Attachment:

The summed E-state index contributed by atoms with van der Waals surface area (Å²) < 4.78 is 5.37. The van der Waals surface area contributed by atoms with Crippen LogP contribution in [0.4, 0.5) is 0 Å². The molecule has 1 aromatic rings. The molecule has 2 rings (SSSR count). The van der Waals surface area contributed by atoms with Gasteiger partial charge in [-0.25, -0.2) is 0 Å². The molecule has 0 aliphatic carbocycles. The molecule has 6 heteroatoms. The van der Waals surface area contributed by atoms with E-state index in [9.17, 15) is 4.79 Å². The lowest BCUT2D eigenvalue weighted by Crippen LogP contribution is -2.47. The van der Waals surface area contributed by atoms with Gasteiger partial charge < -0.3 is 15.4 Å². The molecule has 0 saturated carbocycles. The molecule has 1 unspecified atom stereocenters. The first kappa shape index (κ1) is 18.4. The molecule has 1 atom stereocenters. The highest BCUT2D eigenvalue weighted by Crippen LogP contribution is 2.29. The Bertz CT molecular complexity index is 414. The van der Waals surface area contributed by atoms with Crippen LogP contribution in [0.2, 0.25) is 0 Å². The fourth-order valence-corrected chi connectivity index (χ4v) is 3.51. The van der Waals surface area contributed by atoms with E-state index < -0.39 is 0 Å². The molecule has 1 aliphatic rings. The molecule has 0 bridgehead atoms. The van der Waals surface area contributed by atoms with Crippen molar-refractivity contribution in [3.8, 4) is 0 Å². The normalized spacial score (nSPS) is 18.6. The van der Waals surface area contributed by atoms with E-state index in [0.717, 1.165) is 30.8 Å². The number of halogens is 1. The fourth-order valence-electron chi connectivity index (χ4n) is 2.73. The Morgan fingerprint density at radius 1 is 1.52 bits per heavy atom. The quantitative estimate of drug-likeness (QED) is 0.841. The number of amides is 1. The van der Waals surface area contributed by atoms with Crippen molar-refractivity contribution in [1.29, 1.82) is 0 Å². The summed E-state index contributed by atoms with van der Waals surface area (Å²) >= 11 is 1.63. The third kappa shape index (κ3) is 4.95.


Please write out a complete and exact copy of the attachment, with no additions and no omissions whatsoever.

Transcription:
The summed E-state index contributed by atoms with van der Waals surface area (Å²) < 4.78 is 5.37. The van der Waals surface area contributed by atoms with Crippen LogP contribution in [0.4, 0.5) is 0 Å². The molecule has 1 aromatic rings. The molecule has 2 rings (SSSR count). The van der Waals surface area contributed by atoms with Gasteiger partial charge in [-0.25, -0.2) is 0 Å². The molecule has 0 aliphatic carbocycles. The molecule has 6 heteroatoms. The van der Waals surface area contributed by atoms with E-state index in [9.17, 15) is 4.79 Å². The lowest BCUT2D eigenvalue weighted by Crippen LogP contribution is -2.47. The van der Waals surface area contributed by atoms with Gasteiger partial charge < -0.3 is 15.4 Å². The molecule has 0 saturated carbocycles. The molecule has 1 unspecified atom stereocenters. The first kappa shape index (κ1) is 18.4. The molecule has 1 atom stereocenters. The highest BCUT2D eigenvalue weighted by Crippen LogP contribution is 2.29. The Bertz CT molecular complexity index is 414. The van der Waals surface area contributed by atoms with Crippen LogP contribution in [0.2, 0.25) is 0 Å². The fourth-order valence-corrected chi connectivity index (χ4v) is 3.51. The van der Waals surface area contributed by atoms with E-state index < -0.39 is 0 Å². The molecule has 1 aliphatic rings. The molecule has 0 bridgehead atoms. The van der Waals surface area contributed by atoms with Crippen molar-refractivity contribution in [3.8, 4) is 0 Å². The normalized spacial score (nSPS) is 18.6. The van der Waals surface area contributed by atoms with E-state index in [0.717, 1.165) is 30.8 Å². The number of halogens is 1. The fourth-order valence-electron chi connectivity index (χ4n) is 2.73. The Morgan fingerprint density at radius 1 is 1.52 bits per heavy atom. The quantitative estimate of drug-likeness (QED) is 0.841. The number of amides is 1. The van der Waals surface area contributed by atoms with Crippen molar-refractivity contribution in [1.29, 1.82) is 0 Å². The summed E-state index contributed by atoms with van der Waals surface area (Å²) >= 11 is 1.63. The third kappa shape index (κ3) is 4.95.